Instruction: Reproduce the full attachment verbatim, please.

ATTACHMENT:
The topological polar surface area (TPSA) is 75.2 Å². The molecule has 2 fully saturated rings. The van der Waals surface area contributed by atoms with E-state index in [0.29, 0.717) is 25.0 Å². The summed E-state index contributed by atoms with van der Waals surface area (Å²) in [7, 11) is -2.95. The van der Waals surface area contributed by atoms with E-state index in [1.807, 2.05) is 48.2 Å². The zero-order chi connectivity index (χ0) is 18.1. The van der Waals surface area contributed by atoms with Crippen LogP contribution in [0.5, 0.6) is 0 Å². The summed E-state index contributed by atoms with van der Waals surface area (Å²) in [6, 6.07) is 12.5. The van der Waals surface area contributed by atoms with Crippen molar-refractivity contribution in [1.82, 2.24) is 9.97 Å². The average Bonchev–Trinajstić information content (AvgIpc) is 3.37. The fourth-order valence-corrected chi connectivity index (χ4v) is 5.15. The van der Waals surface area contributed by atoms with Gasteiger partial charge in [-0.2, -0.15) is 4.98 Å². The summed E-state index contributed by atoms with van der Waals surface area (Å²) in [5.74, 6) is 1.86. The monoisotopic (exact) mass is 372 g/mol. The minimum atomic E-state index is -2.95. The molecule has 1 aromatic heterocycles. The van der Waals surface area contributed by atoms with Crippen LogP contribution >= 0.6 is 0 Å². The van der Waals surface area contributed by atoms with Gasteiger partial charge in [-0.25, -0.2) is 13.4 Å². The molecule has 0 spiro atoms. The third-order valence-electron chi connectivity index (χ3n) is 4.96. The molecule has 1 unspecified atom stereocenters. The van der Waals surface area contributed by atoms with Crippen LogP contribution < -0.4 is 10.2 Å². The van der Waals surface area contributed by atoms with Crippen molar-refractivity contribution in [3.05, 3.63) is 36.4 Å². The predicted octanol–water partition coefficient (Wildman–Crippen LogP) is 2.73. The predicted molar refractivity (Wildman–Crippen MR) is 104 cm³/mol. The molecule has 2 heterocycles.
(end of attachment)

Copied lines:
The topological polar surface area (TPSA) is 75.2 Å². The molecule has 2 fully saturated rings. The van der Waals surface area contributed by atoms with E-state index in [0.29, 0.717) is 25.0 Å². The summed E-state index contributed by atoms with van der Waals surface area (Å²) in [7, 11) is -2.95. The van der Waals surface area contributed by atoms with E-state index in [1.807, 2.05) is 48.2 Å². The zero-order chi connectivity index (χ0) is 18.1. The van der Waals surface area contributed by atoms with Crippen LogP contribution in [0.5, 0.6) is 0 Å². The summed E-state index contributed by atoms with van der Waals surface area (Å²) in [6, 6.07) is 12.5. The van der Waals surface area contributed by atoms with Crippen molar-refractivity contribution in [1.82, 2.24) is 9.97 Å². The average Bonchev–Trinajstić information content (AvgIpc) is 3.37. The fourth-order valence-corrected chi connectivity index (χ4v) is 5.15. The van der Waals surface area contributed by atoms with Gasteiger partial charge in [-0.2, -0.15) is 4.98 Å². The summed E-state index contributed by atoms with van der Waals surface area (Å²) in [5.74, 6) is 1.86. The monoisotopic (exact) mass is 372 g/mol. The minimum atomic E-state index is -2.95. The molecule has 1 aromatic heterocycles. The van der Waals surface area contributed by atoms with Crippen LogP contribution >= 0.6 is 0 Å². The van der Waals surface area contributed by atoms with Gasteiger partial charge in [-0.25, -0.2) is 13.4 Å². The molecule has 0 spiro atoms. The third-order valence-electron chi connectivity index (χ3n) is 4.96. The molecule has 1 unspecified atom stereocenters. The van der Waals surface area contributed by atoms with Crippen LogP contribution < -0.4 is 10.2 Å². The van der Waals surface area contributed by atoms with Crippen molar-refractivity contribution in [3.05, 3.63) is 36.4 Å². The predicted octanol–water partition coefficient (Wildman–Crippen LogP) is 2.73. The predicted molar refractivity (Wildman–Crippen MR) is 104 cm³/mol. The molecule has 2 heterocycles.